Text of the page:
When is an injury not an injury in the NFL? Apparently, sometimes an injury is not an injury when it isn’t put on the NFL injury report.
Much of the focus on the Bills during the bye week related to defensive end Mario Williams and his left wrist. Williams’ performance has been disappointing thus far, and he partly attributed it to a wrist injury. The manner in which Williams’ injury was reported (or not reported) has raised questions, especially since Williams is the highest-paid defensive player in the NFL (He signed a 6-year, $300 million contract in March). Williams had never publicly mentioned the problem until a couple of weeks ago, after being heavily criticized for his play. It was only around that time that the Bills listed him on the NFL’s official injury report. The team argued that the wrist wasn’t bad enough to cause him to miss any games or practices, but the NFL fined the Bills $20,000 for violating the league policy on reporting injuries. This past week Williams had surgery on the wrist.
Interestingly, the current issue of Men’s Journal has an article quoting former NFL QB and current SNY commentator Ray Lucas about his injury problems and subsequent abuse of painkillers. Lucas talked about his various injuries, and said there was only one coach he held a grudge against: current Bills defensive coordinator Dave Wannstedt. “If I ever see Dave Wannstedt on the street, there’s gonna be a bad misunderstanding.” Lucas claimed that when he was with Miami in 2002, then Dolphins head coach Wannstedt pressured him to take medications in order to return to a game following a shoulder injury.
According to Lucas, doctors told him not to re-enter the game after examining the injury. Lucas went on to say that, when they left the room he was given painkillers by the trainer and went back on the field. “But I couldn’t feel my arm and threw four picks because I wasn’t man enough to say no,” said Lucas. Wannstedt denied the charge, and said he would never pressure an athlete to play against doctor’s orders.
I don’t know about the veracity of Lucas’ claims, but I do know that Bills head coach Chan Gailey’s public comments during the whole Williams’ wrist episode (please don’t call it “Wrist-Gate”) were bizarre. Just one example: When interviewed about the surgery on the wrist by the Buffalo News shortly after it took place, Gailey was either completely evasive or strangely uninformed, saying: “I don’t know exactly what it was, to be honest with you. I don’t know if they did something non-invasive or invasive.”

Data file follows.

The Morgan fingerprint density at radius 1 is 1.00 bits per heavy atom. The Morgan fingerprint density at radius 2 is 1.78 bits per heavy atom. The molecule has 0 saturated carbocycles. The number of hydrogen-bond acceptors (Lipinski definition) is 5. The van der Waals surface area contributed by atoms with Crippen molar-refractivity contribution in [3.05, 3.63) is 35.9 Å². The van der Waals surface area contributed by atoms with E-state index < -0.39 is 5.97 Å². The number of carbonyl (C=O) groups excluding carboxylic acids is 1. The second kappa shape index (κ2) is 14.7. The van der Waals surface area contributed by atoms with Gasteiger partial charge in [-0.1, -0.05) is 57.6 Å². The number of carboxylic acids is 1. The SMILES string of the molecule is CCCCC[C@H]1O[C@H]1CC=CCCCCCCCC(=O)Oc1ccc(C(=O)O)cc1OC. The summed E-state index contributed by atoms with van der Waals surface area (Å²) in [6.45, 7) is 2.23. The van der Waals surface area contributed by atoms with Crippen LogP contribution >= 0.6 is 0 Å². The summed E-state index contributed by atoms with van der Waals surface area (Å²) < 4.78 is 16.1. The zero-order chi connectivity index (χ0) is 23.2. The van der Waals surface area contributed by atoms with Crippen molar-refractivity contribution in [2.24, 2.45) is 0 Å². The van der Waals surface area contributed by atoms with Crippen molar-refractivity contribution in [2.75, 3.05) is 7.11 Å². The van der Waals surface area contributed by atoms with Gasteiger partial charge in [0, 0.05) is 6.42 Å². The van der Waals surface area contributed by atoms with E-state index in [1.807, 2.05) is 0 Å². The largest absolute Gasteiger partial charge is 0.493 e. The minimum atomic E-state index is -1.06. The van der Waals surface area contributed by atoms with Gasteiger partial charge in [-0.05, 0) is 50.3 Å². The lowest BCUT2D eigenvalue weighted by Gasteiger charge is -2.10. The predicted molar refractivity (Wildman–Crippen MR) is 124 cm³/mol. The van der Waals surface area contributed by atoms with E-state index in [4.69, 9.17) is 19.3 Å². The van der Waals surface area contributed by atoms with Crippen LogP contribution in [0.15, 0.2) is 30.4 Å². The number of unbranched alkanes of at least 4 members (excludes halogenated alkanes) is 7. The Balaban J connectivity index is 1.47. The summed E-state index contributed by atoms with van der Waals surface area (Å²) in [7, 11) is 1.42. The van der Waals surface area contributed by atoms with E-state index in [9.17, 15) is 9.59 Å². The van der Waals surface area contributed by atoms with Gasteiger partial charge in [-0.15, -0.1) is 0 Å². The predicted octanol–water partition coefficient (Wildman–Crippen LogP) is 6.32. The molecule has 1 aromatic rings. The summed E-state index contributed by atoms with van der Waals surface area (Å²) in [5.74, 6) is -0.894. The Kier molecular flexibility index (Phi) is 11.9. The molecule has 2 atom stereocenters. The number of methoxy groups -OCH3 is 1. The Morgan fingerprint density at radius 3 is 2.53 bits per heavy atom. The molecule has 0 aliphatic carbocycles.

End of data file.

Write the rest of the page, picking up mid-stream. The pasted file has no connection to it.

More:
Just last season there was a similar situation involving QB Ryan Fitzpatrick. The Bills started off very well last year behind “Fitzmagic”, posting a record of 5-2 after defeating the Washington Redskins, 23-0 in Toronto. However, after that game the team was 1-8 for the rest of the year. Fitzpatrick’s performance declined, as he threw 16 of his 23 interceptions (the most in the NFL) in the final nine games. After the season, Coach Chan Gailey told the media that Fitzpatrick had broken two ribs against Washington. Gailey insisted, however, that that he did not know the full extent of Fitzpatrick’s injury at the time. During the season there were rumors that Fitzpatrick was hurt, though his name never showed up on the NFL injury report during that time.
Every NFL team is required to report all of their injuries to the league and the media. There are four levels of injuries that can be reported. “Probable” means that the player has a better than 50 percent chance of playing. “Questionable” means that the player has a 50-50 chance of playing. “Doubtful” means that there’s a 75 percent chance that the player will be out. “Out” just means that they won’t be playing at all. It goes without saying that these definitions can be very subjective. These reports have been around in some form since 1947 in order to reduce the chance for inside information after a game-fixing scandal the previous year.
The NFL has fined the Buffalo Bills $20,000 for failing to disclose Williams’ left wrist injury. Pro Football Talk reported that the NFL warned Buffalo that, if the team committed further violations, the fines would increase and that the league could take away draft picks.
Injuries to NFL players are a big concern for gamblers and fans, but they are even a greater concern for the players themselves —- at least they should be. With all of the recent attention focused on the very serious long-term health issues caused by injuries in the NFL, the league should more strictly enforce the injury list rules.
Sports lore is full of stories about heroic athletes who overcame pain and injury to triumph. Curt Schilling won Game 6 of the 2004 American League Championship Series against the Yankees on a stitched-up injured ankle in what became known as “The Bloody Sock Game.” Despite a torn thigh muscle, Willis Reed started Game 7 of the 1970 NBA Finals against the Los Angeles Lakers and inspired his team to an NBA Championship. In 1994 running back Emmit Smith suffered a separated shoulder in the first half of a game against the Giants, but came back to lead Dallas to a crucial 16-13 overtime victory that clinched the NFC East title.
Those are great tales, but we now know better than ever that playing with injuries can cause serious long-term health issues. The NFL should not only focus on what happens on the field, but it should ensure that measures are taken off the field to protect the health of its players. Close monitoring of player injuries by the league and team doctors should be done not so much to protect the interests of gamblers, but the lives of the players. Also, the Bills, in particular, need to ensure that the team’s management culture does not encourage — or even condone —- players not reporting injuries.